Some of us have snow days; Israeli children have “rocket days” – if you need an explanation, you haven’t been paying attention. Children in southern Israel had a rocket day Monday (Feb.24th), which was fortunate because a Palestinian Islamic Jihad (PIJ) rocket slammed into a kindergarten playground. It was only one of dozens launched from the Gaza Strip this week.
The fact that the rockets are PIJ, not Hamas, is, in fact, an important point.
While Hamas’s main enemy is the Palestinian Authority (PA), which it ousted from Gaza in a bloody and brutal war in 2007, the State of Israel provides a 20-mile wide physical barrier between the two. But PIJ is in Gaza and it has become increasingly unhappy with what it perceives to be Hamas’s “softness.” In December, the Israeli Security Cabinet was considering a long-term truce with Hamas. Israel-Hamas Truce talks, brokered by Egypt, have been a staple rumor for years, but this one gained traction in 2020 after PIJ commander Baha Abu al-Ata was assassinated.
Israel holds Hamas responsible for whatever happens in Gaza – which is appropriate – but it is also true that Hamas has never actually governed Gaza; it doesn’t know how and doesn’t want to. The goal for Hamas was to build an asymmetric force to challenge Israel. It tried tunneling under the border fence, rioting at the fence, shooting hundreds of rockets over the fence at Israel. With kites – and an “incendiary falcon” – in 2018, Hamas burned over 7,400 acres of land, an area equal to half of Manhattan. Tire burning produced an ecological catastrophe because tires have carcinogens that are released when they burn. (It isn’t clear whether Hamas considered the health effects on the Palestinian civilians who breathe the same air as Israeli civilians.) The kite fires burned cultivated fields and nature preserves and killed thousands of animals.
Hamas was never going to destroy the State of Israel and it wasn’t designed to. For Hamas, the trick has been to use enough violence to get the world’s attention and to create an Israeli response – preferably one that results in a fair number of civilian casualties, which will bring the UN, the EU, Human Rights Watch, etc. down on Israel – but not enough violence that Israel really punishes It.
For Israel, the goal was to use enough retaliatory force to restore status quo ante, but not enough to cause Hamas to collapse. If Hamas collapses, Israel will have to step in and consider reoccupying Gaza – its worst nightmare.
There was a sort of equilibrium; a sort of slow-motion train wreck – especially for the civilians on both sides.
The intention of PIJ is to upset the equilibrium. Israel expects Hamas to control PIJ but thus far, it doesn’t seem able.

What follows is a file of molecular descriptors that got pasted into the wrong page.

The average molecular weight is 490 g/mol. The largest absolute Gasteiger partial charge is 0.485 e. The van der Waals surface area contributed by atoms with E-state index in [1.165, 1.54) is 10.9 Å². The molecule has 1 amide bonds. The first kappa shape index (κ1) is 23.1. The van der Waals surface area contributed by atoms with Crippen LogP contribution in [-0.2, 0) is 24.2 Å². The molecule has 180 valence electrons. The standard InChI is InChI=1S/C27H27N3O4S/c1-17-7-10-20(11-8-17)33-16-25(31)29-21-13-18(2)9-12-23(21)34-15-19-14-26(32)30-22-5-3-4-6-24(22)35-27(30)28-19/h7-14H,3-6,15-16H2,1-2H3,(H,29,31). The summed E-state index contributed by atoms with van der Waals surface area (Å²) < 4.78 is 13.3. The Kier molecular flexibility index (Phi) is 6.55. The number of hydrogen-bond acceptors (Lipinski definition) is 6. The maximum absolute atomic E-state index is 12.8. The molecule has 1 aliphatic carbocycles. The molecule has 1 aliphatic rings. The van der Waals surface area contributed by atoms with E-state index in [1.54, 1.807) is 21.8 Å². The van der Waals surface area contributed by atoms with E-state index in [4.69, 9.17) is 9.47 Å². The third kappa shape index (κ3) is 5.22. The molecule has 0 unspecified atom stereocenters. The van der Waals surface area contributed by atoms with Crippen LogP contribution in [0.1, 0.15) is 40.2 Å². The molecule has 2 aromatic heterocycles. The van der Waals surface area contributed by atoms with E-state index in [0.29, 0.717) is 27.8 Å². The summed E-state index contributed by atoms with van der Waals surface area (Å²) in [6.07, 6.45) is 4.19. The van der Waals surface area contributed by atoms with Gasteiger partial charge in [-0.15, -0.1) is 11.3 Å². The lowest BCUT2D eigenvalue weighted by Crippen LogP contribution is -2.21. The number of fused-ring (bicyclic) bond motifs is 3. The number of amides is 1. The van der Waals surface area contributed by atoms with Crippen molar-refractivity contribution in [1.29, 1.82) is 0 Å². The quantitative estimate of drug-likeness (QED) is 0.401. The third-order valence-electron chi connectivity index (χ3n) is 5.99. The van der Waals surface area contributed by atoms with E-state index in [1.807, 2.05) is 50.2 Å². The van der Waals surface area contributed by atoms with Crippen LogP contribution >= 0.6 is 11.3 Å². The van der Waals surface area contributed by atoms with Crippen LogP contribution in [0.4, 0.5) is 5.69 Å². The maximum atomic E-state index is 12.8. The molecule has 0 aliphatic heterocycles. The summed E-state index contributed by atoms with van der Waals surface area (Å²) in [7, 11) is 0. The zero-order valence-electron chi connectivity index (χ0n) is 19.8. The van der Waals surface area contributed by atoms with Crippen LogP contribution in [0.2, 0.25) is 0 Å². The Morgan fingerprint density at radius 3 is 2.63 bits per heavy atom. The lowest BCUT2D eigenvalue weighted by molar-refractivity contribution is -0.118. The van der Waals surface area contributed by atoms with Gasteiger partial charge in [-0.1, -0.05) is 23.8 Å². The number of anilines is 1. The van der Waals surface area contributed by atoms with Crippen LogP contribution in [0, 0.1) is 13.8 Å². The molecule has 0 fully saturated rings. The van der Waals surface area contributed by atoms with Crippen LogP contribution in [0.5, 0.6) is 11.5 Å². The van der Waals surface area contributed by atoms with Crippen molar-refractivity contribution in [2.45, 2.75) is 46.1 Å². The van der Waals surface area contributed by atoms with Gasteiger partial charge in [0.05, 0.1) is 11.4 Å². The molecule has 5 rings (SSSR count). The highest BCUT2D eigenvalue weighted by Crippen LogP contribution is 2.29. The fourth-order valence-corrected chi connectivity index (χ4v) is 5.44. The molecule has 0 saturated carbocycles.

One problem for Hamas is that the Arab states – primarily Saudi Arabia & Kuwait – have changed their view of Israel’s role in the region and changed their view of the Palestinians. They’re tired of them. They stopped supporting Hamas financially years ago and as President Donald Trump’s peace plan shows, they’re not too fond of the Palestinian Authority. Egypt, while it is willing to be a broker for Israel, considers Hamas an enemy. And it is. It is the Palestinian branch of the same Muslim Brotherhood that is outlawed in Egypt. Most of Hamas’s financial support comes from Iran and Turkey – two non-Arab countries – which makes the Gulf States, Egypt, and Jordan angry.
But if Hamas has little control over the situation, PIJ took a page from its playbook, announcing a “cease fire” when Israel retaliated for the aggression of the past two days. But, as often happened with Hamas, PIJ firing resumed only hours later. I wrote in 2012:
Under the circumstances, any Hamas promise to do anything — should it make one — would be nothing but cause for additional uncertainty as to the time of its breaking its promise.
So, what is Israel to do?
Cease fire unilaterally at the moment Israel decides that it has done as much destruction of Hamas capabilities inside Gaza as its military command deems essential. And cease fire with a message — that the ceasing of fire is indeed unilateral and is undertaken because the government of Israel has decided that it has done what it intended to do and therefore chooses to stop without regard to what Hamas wants. And that because it was unilaterally begun, it will last only as long as the government of Israel finds that it serves the interest of the State. If it doesn’t, fire will recommence, and that without regard to Hamas desires as well.
Substitute PIJ for Hamas and it is still pretty good advice.
As long as Israeli children are forced to take “rocket days,” Israel, not PIJ should be making the rules.